The pool was closed to the public in 1974, and 30 years later, in August 2004, the building was granted Grade I listed status after a public campaign. A restoration project was carried out in 2013, which finally reopened to the public in 2017.
Bathed in history
The original Thames Lido was first opened to the public in 1902 as the Ladies Swimming Bath. It is believed to be the oldest surviving municipal outdoor pool from the early Edwardian era. It was built without windows to allow Edwardian women to bathe in privacy and was originally fed directly from the Thames until the 1950s.
This Thameside retreat now has a 25m outdoor pool, which is heated to around 26°C all year round, MyLondon reports that. It also has a poolside tapas bar serving home-baked sourdough, charcoal-grilled lamb and wood-roasted spiced cauliflower.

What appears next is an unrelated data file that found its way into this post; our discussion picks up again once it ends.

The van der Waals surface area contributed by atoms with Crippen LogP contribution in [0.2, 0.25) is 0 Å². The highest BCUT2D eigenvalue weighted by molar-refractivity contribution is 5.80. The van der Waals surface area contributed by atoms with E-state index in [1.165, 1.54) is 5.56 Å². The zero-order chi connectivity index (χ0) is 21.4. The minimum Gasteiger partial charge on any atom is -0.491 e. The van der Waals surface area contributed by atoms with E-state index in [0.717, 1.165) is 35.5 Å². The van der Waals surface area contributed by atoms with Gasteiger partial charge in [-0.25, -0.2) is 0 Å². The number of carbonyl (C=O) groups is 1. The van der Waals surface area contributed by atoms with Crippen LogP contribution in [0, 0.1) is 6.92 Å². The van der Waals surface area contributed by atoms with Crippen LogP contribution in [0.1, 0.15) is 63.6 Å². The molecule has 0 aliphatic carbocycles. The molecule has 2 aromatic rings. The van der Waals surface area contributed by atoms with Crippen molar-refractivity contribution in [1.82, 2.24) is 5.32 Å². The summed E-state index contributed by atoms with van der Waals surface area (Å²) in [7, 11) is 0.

There is also another restaurant overlooking the pool, with the restaurant retaining many of the original features of the 1902 building, such as the vaulted beams.
Don’t feel like swimming after your tapas? A variety of massage packages are also offered, with all treatments lasting a total of 60 minutes. You can take part in all three activities for under £100, starting with a 2-hour swim, an hour-long massage, followed by a ‘restorative’ meal in the retreat’s restaurant.
How to get there
The Thames Lido, on Napier Road, is just an eight minute walk from Reading station according to Google maps, making it incredibly easy to get to from central London as Reading is part of the newly inaugurated Elizabeth line.
Just hop on from Paddington Station and you’ll be in Reading in just 25 minutes.